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Author Topic: AES Cable recommendations
Danial Simmonds
Expert Film Handler

Posts: 105
From: Kota Damansara, Selangor, Malaysia
Registered: Jan 2008


 - posted 06-02-2010 11:13 PM      Profile for Danial Simmonds   Author's Homepage   Email Danial Simmonds   Send New Private Message       Edit/Delete Post 
Hi Everyone!

Just want to look at your opinions on what type of belden cable is best used for the AES out from the server to the audio processor.

I have been looking at Belden 1800B and 9729...

Does each pair (channel) needs a ground? I think it does but remain uncertain.

Take Care
Danial.

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Chase Taylor
Expert Film Handler

Posts: 173
From: Troy, Alabama, USA
Registered: Mar 2001


 - posted 06-03-2010 06:03 AM      Profile for Chase Taylor   Author's Homepage   Email Chase Taylor   Send New Private Message       Edit/Delete Post 
Belden 1803F is what I use, I use the drain on each pair and then put the drain for the cable to the metal housing on the terminations.

Chase

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Steve Guttag
We forgot the crackers Gromit!!!

Posts: 12299
From: Annapolis, MD
Registered: Dec 1999


 - posted 06-03-2010 06:55 AM      Profile for Steve Guttag   Email Steve Guttag   Send New Private Message       Edit/Delete Post 
1803F is also what I use (1800B is just a single pair, 1803F is a 4-pair snake).

Just remember true 110-Ohm cable is FAT as compared to its analog cousins so it is a tight fit into a DB25 Hood even though it is 24awg (1803F). There is a 26awg version that we are looking into. Especially, if the industry does go beyond the 8-channels already (and they sort of have since the VI/HI channel has been defined as 15/16)...getting 8 pairs in a DB25 is going to be REALLY tight.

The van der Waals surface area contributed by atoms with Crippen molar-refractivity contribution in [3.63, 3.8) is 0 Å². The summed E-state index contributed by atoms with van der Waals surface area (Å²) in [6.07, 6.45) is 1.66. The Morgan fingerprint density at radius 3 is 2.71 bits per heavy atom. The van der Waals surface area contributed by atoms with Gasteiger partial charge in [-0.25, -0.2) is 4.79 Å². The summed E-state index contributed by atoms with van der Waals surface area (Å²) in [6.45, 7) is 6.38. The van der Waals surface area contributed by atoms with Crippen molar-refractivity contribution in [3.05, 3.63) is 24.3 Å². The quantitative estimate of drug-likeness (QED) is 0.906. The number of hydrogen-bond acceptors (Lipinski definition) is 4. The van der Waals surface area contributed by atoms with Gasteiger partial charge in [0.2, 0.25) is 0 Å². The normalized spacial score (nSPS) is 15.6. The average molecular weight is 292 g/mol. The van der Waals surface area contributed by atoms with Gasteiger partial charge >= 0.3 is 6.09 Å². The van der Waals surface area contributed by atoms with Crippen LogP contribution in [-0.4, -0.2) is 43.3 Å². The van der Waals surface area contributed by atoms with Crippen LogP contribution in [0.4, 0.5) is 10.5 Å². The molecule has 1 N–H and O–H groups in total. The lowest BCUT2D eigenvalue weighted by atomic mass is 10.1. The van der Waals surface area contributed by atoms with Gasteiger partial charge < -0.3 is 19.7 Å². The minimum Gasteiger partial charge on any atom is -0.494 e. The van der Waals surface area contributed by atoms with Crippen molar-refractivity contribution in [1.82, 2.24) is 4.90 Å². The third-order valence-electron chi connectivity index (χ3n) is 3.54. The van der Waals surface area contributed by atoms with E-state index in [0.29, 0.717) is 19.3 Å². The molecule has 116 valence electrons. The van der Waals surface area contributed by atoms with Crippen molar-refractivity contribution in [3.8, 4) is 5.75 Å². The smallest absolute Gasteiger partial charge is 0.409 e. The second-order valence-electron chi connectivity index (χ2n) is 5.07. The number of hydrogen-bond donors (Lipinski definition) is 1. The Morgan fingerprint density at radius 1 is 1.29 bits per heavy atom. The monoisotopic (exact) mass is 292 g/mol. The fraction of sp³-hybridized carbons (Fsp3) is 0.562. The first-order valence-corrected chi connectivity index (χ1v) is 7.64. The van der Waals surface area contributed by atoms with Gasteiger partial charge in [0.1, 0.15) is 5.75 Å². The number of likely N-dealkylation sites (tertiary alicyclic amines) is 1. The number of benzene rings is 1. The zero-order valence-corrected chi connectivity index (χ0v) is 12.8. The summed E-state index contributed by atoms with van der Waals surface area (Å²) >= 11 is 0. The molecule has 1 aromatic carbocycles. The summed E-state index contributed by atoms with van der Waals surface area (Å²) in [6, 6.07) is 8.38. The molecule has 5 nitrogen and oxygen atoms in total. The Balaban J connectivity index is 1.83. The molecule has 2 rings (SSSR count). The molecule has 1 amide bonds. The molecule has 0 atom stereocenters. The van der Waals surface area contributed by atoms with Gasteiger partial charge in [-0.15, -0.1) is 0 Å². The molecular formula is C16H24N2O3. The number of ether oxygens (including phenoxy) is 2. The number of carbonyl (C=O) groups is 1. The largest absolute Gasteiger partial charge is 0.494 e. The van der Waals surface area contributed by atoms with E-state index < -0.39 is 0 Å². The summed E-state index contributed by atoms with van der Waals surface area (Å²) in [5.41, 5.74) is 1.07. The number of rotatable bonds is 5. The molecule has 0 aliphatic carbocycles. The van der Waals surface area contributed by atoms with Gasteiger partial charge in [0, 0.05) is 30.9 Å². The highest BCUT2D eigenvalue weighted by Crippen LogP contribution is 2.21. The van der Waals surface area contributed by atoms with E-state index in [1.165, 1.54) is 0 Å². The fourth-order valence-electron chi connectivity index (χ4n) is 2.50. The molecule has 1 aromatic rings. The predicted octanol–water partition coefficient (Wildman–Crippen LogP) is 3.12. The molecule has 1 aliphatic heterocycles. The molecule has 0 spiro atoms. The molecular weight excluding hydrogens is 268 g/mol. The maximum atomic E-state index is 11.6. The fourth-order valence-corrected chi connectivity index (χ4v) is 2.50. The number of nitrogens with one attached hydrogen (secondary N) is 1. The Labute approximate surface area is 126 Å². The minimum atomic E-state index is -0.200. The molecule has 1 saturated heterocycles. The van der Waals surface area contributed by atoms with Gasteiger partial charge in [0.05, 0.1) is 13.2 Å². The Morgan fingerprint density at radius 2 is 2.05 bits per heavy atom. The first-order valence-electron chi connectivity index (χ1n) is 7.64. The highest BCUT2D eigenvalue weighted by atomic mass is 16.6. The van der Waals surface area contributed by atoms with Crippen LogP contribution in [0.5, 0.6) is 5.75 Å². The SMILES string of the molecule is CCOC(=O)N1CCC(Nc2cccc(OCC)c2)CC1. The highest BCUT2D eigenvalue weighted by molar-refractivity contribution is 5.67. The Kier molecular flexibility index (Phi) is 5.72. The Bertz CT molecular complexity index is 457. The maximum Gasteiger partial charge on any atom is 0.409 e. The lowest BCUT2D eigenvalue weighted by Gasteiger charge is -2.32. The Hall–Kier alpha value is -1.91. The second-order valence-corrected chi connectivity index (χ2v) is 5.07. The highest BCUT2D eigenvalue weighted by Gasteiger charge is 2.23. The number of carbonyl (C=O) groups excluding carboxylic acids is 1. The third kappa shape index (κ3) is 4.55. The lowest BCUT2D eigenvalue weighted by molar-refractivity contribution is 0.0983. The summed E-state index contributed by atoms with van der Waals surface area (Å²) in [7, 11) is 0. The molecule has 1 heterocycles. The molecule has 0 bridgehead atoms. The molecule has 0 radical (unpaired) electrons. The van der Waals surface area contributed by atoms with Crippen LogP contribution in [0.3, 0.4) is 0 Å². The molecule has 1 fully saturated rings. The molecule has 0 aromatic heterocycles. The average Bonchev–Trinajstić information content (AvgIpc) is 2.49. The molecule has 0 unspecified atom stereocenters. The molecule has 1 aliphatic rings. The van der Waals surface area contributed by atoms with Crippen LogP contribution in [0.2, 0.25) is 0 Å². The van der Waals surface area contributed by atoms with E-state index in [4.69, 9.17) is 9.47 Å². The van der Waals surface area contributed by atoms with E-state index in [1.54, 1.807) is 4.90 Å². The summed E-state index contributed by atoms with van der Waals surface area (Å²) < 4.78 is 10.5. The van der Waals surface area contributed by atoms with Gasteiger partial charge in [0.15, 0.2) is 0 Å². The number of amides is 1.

Steve

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Bruce Hansen
Jedi Master Film Handler

Posts: 847
From: Stone Mountain, GA, USA
Registered: Dec 1999


 - posted 06-04-2010 04:57 PM      Profile for Bruce Hansen   Email Bruce Hansen   Send New Private Message       Edit/Delete Post 
I have used Belden 9180 for short runs, like wiring patch panels, and DAs, with no problems. 9180 is the 26 AWG version of AES digital audio cable. It is about the same size as 8451. Trying to get 96 pieces of 1800 type cable into a patch panel is near impossible, it's just too big a wad of cable.

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Stephen Furley
Film God

Posts: 3059
From: Coulsdon, Croydon, England
Registered: May 2002


 - posted 06-05-2010 03:16 AM      Profile for Stephen Furley   Email Stephen Furley   Send New Private Message       Edit/Delete Post 
quote: Steve Guttag
Just remember true 110-Ohm cable is FAT as compared to its analog cousins so it is a tight fit into a DB25 Hood even though it is 24awg (1803F). There is a 26awg version that we are looking into. Especially, if the industry does go beyond the 8-channels already (and they sort of have since the VI/HI channel has been defined as 15/16)
Do you have a list of all channels so far defined? In some special circumstances you might need even more channels; multiple languages for example.

quote: Steve Guttag
...getting 8 pairs in a DB25 is going to be REALLY tight.